Are political blessings appropriate?

The one feature of the Church which she does not share with any other institution is her persistent proximity to the people she serves. Every day the Church through daily masses, her involvement in healthcare, education, social welfare and many other initiatives is able to reach many people even in the most rural pockets of the country. It is this feature that makes it appealing to those who want to propagate their positions and campaigns. Many people in Africa identify themselves as religious persons. For this reason, the Church and its religious leaders enjoy a certain moral authority in society. This authority can also be leveraged upon by those who understand that being aligned to the Church is in itself a kind of social credibility.

Political parties have always sought friendships and alignments with the Church in order to validate and advance their own positions whether good or bad. The apartheid government appealed to theologies from some sectors of the Church when they wanted to validate their racist positions. While on the other hand liberation movements sought friendships with the Church in order to lobby the Church to support the struggle for liberation. There are plenty of records in history which spell out the church’s role in the anti-apartheid movement. This relationship between politics and religion can be a source of great destruction or great advancement for citizens and countries. It is also important to add that although the thrust of this article is on the politicians and the implications of their new-found friendship with the Church, it should not be forgotten that there are other members and leaders of the Church that seek out these friendships for popularity and financial gain.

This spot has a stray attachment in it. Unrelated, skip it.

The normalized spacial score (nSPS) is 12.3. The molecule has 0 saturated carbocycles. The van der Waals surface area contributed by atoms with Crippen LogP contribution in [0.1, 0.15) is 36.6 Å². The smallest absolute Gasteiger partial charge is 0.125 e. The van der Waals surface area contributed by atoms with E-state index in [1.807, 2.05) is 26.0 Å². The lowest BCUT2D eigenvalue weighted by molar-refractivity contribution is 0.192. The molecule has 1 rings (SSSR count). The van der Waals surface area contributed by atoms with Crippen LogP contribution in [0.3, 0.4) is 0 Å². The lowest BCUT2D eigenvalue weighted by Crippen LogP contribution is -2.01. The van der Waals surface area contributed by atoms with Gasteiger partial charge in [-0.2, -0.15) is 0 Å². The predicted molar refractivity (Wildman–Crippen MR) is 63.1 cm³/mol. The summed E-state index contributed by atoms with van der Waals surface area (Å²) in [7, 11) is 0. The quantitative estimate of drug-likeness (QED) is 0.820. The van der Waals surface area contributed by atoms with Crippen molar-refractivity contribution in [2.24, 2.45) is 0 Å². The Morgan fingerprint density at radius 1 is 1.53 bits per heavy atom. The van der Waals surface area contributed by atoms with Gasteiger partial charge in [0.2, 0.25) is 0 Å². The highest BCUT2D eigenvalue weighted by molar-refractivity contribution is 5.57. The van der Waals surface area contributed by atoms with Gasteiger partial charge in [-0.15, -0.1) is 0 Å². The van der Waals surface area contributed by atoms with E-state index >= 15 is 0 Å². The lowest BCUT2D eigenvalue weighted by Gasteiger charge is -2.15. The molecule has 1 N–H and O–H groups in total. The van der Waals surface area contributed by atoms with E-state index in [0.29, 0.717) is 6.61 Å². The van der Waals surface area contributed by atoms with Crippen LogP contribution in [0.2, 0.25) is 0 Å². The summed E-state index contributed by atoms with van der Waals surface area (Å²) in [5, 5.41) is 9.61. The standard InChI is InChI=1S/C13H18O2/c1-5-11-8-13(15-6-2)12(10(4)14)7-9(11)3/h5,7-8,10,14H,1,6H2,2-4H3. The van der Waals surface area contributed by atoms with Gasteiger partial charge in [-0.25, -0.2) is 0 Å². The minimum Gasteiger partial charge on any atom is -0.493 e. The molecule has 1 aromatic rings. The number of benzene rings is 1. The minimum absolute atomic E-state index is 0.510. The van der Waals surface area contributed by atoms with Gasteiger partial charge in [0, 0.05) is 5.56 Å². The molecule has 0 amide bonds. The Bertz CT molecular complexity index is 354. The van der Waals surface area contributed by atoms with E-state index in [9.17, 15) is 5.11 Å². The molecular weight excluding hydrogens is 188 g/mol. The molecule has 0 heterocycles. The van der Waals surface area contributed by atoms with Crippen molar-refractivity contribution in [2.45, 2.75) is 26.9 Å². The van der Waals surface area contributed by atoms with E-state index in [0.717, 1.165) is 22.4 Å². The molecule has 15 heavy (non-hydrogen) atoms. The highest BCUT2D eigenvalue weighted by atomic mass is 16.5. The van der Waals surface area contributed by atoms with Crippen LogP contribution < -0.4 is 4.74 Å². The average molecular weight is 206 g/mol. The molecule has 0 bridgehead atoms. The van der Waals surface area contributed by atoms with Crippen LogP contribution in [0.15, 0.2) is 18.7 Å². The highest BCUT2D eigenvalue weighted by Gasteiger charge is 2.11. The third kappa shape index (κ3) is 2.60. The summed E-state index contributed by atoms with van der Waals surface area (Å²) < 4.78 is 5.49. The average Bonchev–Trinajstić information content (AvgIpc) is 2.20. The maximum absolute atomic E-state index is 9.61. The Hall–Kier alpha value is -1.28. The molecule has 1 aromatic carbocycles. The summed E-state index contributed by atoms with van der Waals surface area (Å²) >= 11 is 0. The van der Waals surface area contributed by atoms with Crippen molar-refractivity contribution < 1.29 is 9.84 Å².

Early this year at the annual pilgrimage of the Diocese of Marianhill in KwaZulu-Natal, Dr Nkosazana Dlamini Zuma, the African National Congress (ANC) presidential candidate and a professing Catholic, was invited for a blessing and to address the pilgrims in the presence of diocesan bishop and the clergy. Recently, Cyril Ramaphosa, another ANC presidential candidate, was invited to the Diocese of Kimberly to attend a diocese event. There Mr Ramaphosa received a blessing from the diocesan bishop and was invited to address the gathering. It must be made clear that there is nothing hindering any person, political or not, from requesting and receiving a blessing from any minister of the Church. In fact, it is not just the duty of the church to pray for all people, it is also her duty to pray for all civil leaders. It is for this reason that the General Instructions of the Roman Missal in their directives on the Prayers of the Faithful at Mass make mention that a petition for those in civil leadership must be made at all masses if the Intercessions are observed.

Although it is the duty of the Church to pray for all people it would be naïve of the Church and its leaders not to see that there are other motivations driving the sudden emergence of politicians in the gatherings of the Church. Presidential candidates of the ANC have extended their campaigns into the Church in order to maximise their reach. What is a great concern for the Church is that the current state of the ANC is deeply divisive and factional. For this reason, any overt alignment by the Church with any of the candidates of the ANC would draw the Church into the current political malaise of the ANC. For not only would the Church find herself be participating in the factions of a political party, but also it would be inviting disunity within its own faithful. The faithful, have their own political preferences.